Fishman the Fool

Marvin Fishman and Darlene Meriwether broke up.  She called him a fool. A loser. A leech.

Actually she said, “You’re a forty-two year old loser, with no job, no money, no prospects, living in Malvern, Long Island, in a four-bedroom center hall colonial with his mother and a cat that lives in the basement and pees in her plants. What kind of a person does that? A loser fool.”

Up ‘til then they had dated fitfully. On and off. But then, that evening, over a bowl of vegetable jalfrezi she made from scratch, he said he thought he just didn’t think he’d ever get married again. Her face fell.

Only moments before, she had said maybe it was time for him to turn his life around and maybe would he like to bring a toothbrush and a change of underwear over with him the next time he came.

He looked at her. And that’s when he said that he wasn’t sure but he thought maybe he didn’t want to get married again.

“I’m not asking you to get married! You think I’d want to marry a loser fool like you?”

He looked at her. She told him to get up.

She told him he was leaving and that he’d have to walk home because she wasn’t driving him back this time or ever, nor would she give him the seventeen dollars for a cab, and no, she would not pack up some of the jalfrezi to take with him.

That was it.

He walked home. He sulked for a week.

His mother asked him what was wrong. A month later she asked if he was ready to look for job.

A month later she told him to leave. He asked if he could use her phone.

He called his old college roommate, a kind of dweeby, successful Transactional Analysis therapist, who took him in on the one condition that he join one of his therapy groups.

He had no other choice. He got a haircut. He polished his shoes, ironed his jeans, and decided that he wanted people to call him Marlon instead of Marvin.

Marlon helped out. He did the dishes. He made dinners and coffee in the morning. They talked.

“Listen, Marlon,” Seymore said, “you are only a loser fool if you choose to act like one.”

He convinced Fishman that changing his name, as important a step as it might be, was only a first step and that he “needed to change his life script.”

“Marvin’s story,” he said, “was a loser because that is how he saw himself and how he let others see him. But, Marlon, gets to start all over. Write new one.”

Fishman, of course, wanted a new start but deep down, though, he knew there was loser-ness in him. If therapy could erase that, make him a new man, then bring it on.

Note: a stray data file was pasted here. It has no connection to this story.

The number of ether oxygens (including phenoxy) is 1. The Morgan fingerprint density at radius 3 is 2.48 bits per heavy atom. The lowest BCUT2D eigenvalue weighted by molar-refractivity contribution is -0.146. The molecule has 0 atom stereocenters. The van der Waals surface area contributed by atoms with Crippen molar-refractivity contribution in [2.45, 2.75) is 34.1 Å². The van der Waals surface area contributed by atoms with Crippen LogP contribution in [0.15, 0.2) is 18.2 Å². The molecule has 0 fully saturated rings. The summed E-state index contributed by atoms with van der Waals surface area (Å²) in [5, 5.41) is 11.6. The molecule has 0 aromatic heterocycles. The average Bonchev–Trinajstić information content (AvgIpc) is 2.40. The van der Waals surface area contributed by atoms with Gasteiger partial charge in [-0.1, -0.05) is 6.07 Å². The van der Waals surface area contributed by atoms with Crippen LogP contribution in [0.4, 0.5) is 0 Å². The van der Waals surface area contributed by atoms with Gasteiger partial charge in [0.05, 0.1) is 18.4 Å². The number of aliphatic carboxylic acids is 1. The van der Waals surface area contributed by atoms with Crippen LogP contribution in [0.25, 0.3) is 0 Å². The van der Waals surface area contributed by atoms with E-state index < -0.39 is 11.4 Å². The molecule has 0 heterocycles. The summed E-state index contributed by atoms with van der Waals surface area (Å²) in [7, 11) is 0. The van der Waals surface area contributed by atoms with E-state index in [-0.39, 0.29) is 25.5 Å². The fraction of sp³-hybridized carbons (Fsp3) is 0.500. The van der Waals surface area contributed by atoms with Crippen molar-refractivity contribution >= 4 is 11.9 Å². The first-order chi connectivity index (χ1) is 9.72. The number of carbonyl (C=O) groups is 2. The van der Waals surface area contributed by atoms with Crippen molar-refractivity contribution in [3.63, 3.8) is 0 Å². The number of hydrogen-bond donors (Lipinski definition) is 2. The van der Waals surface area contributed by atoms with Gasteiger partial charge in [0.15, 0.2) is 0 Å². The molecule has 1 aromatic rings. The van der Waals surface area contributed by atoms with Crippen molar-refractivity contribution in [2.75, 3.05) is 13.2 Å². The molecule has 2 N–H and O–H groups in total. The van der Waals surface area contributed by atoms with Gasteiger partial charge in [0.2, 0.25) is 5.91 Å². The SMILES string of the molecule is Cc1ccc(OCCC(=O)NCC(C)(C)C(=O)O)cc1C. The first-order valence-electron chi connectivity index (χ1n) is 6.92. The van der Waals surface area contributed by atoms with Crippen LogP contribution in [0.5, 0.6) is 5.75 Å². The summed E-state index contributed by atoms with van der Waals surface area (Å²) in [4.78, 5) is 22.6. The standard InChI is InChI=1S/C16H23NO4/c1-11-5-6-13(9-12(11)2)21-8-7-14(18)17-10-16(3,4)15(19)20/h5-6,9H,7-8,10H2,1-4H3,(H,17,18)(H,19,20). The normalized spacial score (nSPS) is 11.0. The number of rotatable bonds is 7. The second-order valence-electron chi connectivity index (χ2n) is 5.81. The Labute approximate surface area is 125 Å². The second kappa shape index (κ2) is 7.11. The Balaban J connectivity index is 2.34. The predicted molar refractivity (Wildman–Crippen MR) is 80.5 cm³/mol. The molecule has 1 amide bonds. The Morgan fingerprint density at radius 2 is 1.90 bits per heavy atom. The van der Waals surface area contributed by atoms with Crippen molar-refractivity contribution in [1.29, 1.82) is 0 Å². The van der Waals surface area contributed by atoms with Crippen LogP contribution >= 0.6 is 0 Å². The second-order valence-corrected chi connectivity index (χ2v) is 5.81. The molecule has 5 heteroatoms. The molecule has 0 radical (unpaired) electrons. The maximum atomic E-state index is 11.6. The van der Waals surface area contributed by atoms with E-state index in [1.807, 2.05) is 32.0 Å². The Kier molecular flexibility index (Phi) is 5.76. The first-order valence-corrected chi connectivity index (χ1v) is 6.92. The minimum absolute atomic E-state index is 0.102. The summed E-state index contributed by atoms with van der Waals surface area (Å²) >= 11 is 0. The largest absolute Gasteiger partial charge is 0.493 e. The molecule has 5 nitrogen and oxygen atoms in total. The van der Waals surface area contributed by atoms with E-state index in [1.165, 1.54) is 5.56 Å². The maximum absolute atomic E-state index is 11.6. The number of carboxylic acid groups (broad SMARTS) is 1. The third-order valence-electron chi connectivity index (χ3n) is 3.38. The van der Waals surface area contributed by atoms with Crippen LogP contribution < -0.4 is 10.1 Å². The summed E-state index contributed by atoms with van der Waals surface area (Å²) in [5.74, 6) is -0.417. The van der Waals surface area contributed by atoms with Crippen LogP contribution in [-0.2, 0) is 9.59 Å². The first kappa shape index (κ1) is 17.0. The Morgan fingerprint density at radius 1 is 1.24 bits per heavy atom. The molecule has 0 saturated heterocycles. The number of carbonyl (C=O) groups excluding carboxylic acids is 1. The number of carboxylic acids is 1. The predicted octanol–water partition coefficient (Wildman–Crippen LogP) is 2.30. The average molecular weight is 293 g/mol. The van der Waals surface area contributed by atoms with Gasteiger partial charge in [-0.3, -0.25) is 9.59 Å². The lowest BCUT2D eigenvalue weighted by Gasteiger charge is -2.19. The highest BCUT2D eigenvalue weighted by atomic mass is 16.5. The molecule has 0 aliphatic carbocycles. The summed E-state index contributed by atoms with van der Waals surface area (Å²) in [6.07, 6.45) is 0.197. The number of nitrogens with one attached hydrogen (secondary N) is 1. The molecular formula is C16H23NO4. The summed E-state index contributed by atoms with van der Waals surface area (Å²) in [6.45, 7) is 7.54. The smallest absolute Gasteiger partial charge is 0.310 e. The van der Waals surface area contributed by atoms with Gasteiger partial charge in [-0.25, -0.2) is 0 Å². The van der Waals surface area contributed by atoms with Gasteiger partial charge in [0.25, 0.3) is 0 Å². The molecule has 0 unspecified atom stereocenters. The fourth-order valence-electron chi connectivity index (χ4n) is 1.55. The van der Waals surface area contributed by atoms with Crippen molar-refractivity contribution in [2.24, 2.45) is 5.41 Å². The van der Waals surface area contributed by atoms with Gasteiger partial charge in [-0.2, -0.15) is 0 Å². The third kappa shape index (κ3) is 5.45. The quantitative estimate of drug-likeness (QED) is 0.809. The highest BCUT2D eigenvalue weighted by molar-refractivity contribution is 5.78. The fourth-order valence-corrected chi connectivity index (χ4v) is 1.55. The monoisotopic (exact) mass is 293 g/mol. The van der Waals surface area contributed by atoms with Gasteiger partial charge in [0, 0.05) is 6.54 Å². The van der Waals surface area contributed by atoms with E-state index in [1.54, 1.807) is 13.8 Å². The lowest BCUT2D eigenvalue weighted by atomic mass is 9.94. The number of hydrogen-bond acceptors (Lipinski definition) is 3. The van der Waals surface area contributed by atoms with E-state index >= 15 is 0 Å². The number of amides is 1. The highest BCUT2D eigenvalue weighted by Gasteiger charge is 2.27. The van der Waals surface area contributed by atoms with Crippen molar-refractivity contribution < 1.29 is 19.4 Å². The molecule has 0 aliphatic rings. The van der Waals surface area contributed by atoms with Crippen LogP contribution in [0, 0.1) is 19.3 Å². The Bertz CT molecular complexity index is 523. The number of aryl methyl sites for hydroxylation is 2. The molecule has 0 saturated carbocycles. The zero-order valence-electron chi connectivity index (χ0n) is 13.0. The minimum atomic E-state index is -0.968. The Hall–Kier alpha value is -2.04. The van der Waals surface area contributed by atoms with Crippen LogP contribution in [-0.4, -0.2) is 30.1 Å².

Around the therapy circle, he wanted to believe, the others were men like him. They had to be. Why else would they be there? Why else would they subject themselves to this ridiculous self-introspection. Hoping for a magical get-out-of-loser-jail card at $150 a session?

This aside, he listened. He watched. One meeting after another. It was not easy. The mere mention of what Seymore called his Parent Ego State, sent him into a discomfiting fog: the conflicting soft, nurturing parent set against the cold, critical one within him were both almost a physical presence in the room, elbowing one another and tugging at his limbs.


It was Seymore.

“Marlon, can you tell us what you’re thinking?”


“You haven’t said anything yet. I think we can all see that things are going on in your head.”

“My mother.”

“Tell us.”

“My mother always told me that one day I would blame her.”

“Blame her?”

“She said, ‘It’s always the mother. And mark my words, one day you will say that I did it to you.’”

“Did what to you?”

“I don’t know.”

“What do you think?”

“That one day when I’d get unhappy enough. Marry the wrong person, or get fired, or start drinking, and when I’d go see a therapist, like now, I would blame her.”

“Do you?”

“I did.”

“What do you mean?”

He wasn’t thinking anymore. He was talking like a fisherman dragging up lines from the muck along with stringy green weeds.

“I saw her as a weakling. She took everything my father doled out, how he treated her, made her feel like a fool and all she’d do is get weepy.”


“And, I guess, I blamed her.”

“You blamed her for…?”

“For all of that. For being weak. For my being an angry shithead. For saying crappy things to people, treating them like shit. Not loving them.”

“Marlon? Was she like that? You think she made you like that?”

Marlon looked at the men around the circle. Their faces. The way they shifted in their seats, uncrossed their legs, leaned toward him. Spilling cold coffee from their cups. He saw among them the faces of his parents, waiting for his answer.

“No,” he said. “She loved me. She was the fragile and fearful one. Afraid of what others might think, if he’d leave her. He was the angry one. Not her.”


“And I… I think I was…was afraid of him too but then I treated her just like he did.”

“And did your father love you and treat you well?”

“No. He treated me the same way.”

And then, as if by some silent secret signal, the men rose as one, arms outstretched, and surrounded him as he stood to meet them, his head bowed like a penitent.

He was no fool, he thought. Self-revelation aside, he could play this game.





















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